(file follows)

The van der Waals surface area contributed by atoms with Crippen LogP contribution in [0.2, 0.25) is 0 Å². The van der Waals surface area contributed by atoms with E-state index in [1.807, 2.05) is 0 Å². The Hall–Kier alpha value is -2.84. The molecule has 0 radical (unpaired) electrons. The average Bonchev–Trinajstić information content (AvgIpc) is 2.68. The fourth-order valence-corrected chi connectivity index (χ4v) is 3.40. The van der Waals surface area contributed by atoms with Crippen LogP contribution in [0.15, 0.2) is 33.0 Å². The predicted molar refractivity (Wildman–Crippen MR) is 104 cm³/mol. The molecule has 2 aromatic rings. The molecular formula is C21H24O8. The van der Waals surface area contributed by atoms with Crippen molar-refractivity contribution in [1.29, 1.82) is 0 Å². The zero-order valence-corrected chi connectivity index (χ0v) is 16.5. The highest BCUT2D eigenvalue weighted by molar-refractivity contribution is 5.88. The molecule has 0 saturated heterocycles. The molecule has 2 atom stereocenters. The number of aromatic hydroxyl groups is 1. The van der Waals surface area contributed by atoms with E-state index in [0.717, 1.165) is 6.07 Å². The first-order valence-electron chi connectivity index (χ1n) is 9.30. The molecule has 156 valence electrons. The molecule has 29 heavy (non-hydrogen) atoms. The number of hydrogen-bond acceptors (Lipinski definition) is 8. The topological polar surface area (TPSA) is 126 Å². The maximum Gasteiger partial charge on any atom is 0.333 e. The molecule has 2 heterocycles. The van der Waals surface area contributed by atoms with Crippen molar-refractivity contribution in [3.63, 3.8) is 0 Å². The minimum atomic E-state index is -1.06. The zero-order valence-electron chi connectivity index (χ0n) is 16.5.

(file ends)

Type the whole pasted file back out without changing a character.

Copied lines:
The van der Waals surface area contributed by atoms with Crippen LogP contribution in [0.2, 0.25) is 0 Å². The van der Waals surface area contributed by atoms with E-state index in [1.807, 2.05) is 0 Å². The Hall–Kier alpha value is -2.84. The molecule has 0 radical (unpaired) electrons. The average Bonchev–Trinajstić information content (AvgIpc) is 2.68. The fourth-order valence-corrected chi connectivity index (χ4v) is 3.40. The van der Waals surface area contributed by atoms with Crippen LogP contribution in [0.15, 0.2) is 33.0 Å². The predicted molar refractivity (Wildman–Crippen MR) is 104 cm³/mol. The molecule has 2 aromatic rings. The molecular formula is C21H24O8. The van der Waals surface area contributed by atoms with Crippen molar-refractivity contribution in [1.29, 1.82) is 0 Å². The zero-order valence-corrected chi connectivity index (χ0v) is 16.5. The highest BCUT2D eigenvalue weighted by molar-refractivity contribution is 5.88. The molecule has 0 saturated heterocycles. The molecule has 2 atom stereocenters. The number of aromatic hydroxyl groups is 1. The van der Waals surface area contributed by atoms with E-state index in [0.717, 1.165) is 6.07 Å². The first-order valence-electron chi connectivity index (χ1n) is 9.30. The molecule has 156 valence electrons. The molecule has 29 heavy (non-hydrogen) atoms. The number of hydrogen-bond acceptors (Lipinski definition) is 8. The topological polar surface area (TPSA) is 126 Å². The maximum Gasteiger partial charge on any atom is 0.333 e. The molecule has 2 heterocycles. The van der Waals surface area contributed by atoms with Crippen molar-refractivity contribution in [3.63, 3.8) is 0 Å². The minimum atomic E-state index is -1.06. The zero-order valence-electron chi connectivity index (χ0n) is 16.5.